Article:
by William Skink
Yesterday the housing recommendations were finally unveiled. I haven’t had the time to start looking at it yet, but I’ve been reading the reporting to get a sense of the PR effort involved to unroll things that are not going to be well received. That’s why the word “sacrifice” is used. So how can the Mayor help brand the bitter pills?
What better brand than Missoula itself? In the quote below Engen strongly emphasizes how uniquely Missoula this effort has been. From the link:
The effort won’t come without sacrifices and tough choices by city residents and representatives, along with some significant changes to current policy. Mayor John Engen said it’s “an extraordinarily heavy lift,” but Missoula’s affordable housing crisis isn’t going to resolve itself and people deserve to have a place they can call home.
“All hard work leads to more hard work. Now it will require ongoing community conversations,” Engen said. “There’s questions about its adoption, philosophy, values and resources. None of that will happen in a vacuum, either.
“What I can tell you is this is a Missoula effort and we engaged in a Missoula way and these will be Missoula solutions. It’s a dramatic step forward in finding solutions that the lion’s share of our community agrees we should tackle head on.”
A Missoula effort, a Missoula way, and Missoula solutions. Got that Missoula?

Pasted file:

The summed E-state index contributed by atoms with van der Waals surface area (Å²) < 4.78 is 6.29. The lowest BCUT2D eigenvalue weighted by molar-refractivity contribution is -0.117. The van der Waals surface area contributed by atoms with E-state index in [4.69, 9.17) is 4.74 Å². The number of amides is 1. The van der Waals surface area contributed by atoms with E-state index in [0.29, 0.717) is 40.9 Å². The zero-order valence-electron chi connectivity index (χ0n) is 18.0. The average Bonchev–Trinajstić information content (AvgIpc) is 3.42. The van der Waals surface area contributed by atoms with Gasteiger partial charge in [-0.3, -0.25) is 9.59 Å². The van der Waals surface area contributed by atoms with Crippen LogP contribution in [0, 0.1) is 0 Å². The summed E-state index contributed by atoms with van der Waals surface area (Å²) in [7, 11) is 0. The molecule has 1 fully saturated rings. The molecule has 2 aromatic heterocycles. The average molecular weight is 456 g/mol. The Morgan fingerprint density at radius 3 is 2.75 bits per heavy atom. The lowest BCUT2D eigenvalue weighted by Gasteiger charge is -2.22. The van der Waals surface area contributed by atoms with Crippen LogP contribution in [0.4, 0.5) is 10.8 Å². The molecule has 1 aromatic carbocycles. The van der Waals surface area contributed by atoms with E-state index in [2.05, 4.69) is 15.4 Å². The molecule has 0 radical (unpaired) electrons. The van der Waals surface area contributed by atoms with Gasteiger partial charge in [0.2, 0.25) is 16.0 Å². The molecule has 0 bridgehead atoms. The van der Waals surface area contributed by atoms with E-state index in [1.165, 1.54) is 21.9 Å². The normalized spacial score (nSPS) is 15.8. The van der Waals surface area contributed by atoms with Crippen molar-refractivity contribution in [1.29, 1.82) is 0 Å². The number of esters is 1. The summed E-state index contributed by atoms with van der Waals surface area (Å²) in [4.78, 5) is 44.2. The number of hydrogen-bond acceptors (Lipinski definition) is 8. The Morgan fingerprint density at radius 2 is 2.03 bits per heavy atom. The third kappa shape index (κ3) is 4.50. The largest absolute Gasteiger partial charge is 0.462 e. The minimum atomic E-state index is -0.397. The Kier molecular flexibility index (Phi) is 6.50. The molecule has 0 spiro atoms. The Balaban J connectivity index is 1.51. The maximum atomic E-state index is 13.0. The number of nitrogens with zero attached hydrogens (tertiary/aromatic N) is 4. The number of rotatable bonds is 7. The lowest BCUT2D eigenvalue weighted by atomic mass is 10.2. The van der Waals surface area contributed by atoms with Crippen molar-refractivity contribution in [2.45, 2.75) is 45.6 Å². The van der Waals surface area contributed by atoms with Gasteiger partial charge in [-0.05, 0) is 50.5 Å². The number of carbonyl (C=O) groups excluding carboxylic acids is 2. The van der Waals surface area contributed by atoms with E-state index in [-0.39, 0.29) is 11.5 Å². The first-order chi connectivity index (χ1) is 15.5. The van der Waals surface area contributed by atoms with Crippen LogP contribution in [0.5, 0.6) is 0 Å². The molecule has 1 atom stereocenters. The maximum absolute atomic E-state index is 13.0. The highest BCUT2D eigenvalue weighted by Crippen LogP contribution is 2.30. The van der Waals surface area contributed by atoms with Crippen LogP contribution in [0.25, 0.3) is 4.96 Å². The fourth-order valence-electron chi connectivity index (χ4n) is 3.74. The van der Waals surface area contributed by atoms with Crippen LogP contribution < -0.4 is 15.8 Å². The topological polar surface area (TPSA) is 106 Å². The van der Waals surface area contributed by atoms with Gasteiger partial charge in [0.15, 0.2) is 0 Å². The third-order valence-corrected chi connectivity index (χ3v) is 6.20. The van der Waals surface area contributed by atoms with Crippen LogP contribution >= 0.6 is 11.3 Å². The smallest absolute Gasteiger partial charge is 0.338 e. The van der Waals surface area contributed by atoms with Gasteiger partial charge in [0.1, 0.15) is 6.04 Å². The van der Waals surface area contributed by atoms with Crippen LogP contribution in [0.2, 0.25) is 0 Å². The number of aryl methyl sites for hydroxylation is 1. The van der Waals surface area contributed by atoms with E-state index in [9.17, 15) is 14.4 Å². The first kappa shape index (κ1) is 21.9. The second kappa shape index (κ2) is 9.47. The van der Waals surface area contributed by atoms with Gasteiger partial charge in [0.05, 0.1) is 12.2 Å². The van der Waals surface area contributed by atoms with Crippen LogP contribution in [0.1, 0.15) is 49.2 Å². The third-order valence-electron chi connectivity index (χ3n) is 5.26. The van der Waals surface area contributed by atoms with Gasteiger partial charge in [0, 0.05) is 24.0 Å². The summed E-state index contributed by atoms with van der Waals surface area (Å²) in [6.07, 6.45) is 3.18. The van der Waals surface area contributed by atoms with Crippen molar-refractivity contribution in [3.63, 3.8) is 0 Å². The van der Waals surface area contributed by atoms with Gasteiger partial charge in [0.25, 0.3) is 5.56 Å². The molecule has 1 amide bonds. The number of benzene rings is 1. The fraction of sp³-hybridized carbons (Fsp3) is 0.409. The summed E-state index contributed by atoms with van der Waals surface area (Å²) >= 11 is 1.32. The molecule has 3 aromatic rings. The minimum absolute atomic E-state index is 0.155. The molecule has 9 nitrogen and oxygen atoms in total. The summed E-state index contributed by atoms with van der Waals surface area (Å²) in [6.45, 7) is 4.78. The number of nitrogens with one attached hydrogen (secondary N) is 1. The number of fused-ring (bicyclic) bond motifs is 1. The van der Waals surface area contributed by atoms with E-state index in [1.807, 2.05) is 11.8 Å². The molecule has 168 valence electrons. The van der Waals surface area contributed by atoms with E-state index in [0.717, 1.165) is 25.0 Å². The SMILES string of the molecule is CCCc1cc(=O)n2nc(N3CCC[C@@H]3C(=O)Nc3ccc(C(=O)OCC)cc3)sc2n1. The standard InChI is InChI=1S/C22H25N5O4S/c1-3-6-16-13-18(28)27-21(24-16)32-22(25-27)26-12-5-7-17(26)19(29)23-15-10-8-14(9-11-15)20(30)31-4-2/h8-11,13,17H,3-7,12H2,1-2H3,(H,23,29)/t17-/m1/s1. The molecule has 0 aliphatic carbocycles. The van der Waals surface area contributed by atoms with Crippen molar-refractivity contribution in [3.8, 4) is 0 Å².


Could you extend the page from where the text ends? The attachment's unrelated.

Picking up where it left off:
Well, is it?
One of the recommendations is to promote infill by loosening regulations on ADUs (Additional Dwelling Unit). The recommendations stopped short of suggesting changing single-family zoning to multi-family zoning. Why? Because the ask of having “those people” (socio-economically less advantaged renters who live in apartment complexes) in the affluent enclaves of Missoula would probably trigger a privileged revolt.
West of Missoula, in California, there are very similar conversations happening. Despite the Mayor’s branding effort of being uniquely Missoula, California is also heading in a similar direction, except some are advocating for eliminating single-family zoning. Here’s an excerpt from an LA Times piece titled California could bring radical change to single-family-home neighborhoods:
Across the state, communities big and small, wealthy and poor, north and south, coastal and inland have large sections zoned for single-family homes. The wealthy Bay Area town of Atherton sets aside at least 95% of its land for single-family housing, according to the UC Berkeley survey. Between half and three-quarters of the developable land in Sacramento and Stockton is also reserved for single-family homes, the survey said.
Recently, policymakers in California and across the country have scrutinized single-family zoning as housing affordability problems have become more acute.
Three years ago, state legislators passed two bills aimed at making it easier to build small accessory homes in backyards. Since then, applications to build secondary units have increased by the hundreds in Los Angeles, San Francisco and other larger coastal communities.